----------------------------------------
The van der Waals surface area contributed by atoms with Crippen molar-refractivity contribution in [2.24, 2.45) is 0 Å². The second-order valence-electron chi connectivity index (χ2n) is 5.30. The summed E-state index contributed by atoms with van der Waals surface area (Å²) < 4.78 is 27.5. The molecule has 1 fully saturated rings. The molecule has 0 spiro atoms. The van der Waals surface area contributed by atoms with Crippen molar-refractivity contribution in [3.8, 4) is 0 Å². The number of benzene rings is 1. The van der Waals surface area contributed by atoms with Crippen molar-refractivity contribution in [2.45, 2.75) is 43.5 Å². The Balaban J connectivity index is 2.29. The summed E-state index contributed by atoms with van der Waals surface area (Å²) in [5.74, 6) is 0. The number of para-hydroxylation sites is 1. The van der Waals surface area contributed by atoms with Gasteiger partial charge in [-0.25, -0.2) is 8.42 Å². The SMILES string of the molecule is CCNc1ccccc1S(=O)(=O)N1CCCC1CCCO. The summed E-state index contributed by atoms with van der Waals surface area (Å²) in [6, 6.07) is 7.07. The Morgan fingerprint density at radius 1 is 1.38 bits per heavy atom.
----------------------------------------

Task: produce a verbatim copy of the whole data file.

The van der Waals surface area contributed by atoms with Crippen molar-refractivity contribution in [2.24, 2.45) is 0 Å². The second-order valence-electron chi connectivity index (χ2n) is 5.30. The summed E-state index contributed by atoms with van der Waals surface area (Å²) < 4.78 is 27.5. The molecule has 1 fully saturated rings. The molecule has 0 spiro atoms. The van der Waals surface area contributed by atoms with Crippen molar-refractivity contribution in [3.8, 4) is 0 Å². The number of benzene rings is 1. The van der Waals surface area contributed by atoms with Crippen molar-refractivity contribution in [2.45, 2.75) is 43.5 Å². The Balaban J connectivity index is 2.29. The summed E-state index contributed by atoms with van der Waals surface area (Å²) in [5.74, 6) is 0. The number of para-hydroxylation sites is 1. The van der Waals surface area contributed by atoms with Gasteiger partial charge in [-0.25, -0.2) is 8.42 Å². The SMILES string of the molecule is CCNc1ccccc1S(=O)(=O)N1CCCC1CCCO. The summed E-state index contributed by atoms with van der Waals surface area (Å²) in [6, 6.07) is 7.07. The Morgan fingerprint density at radius 1 is 1.38 bits per heavy atom.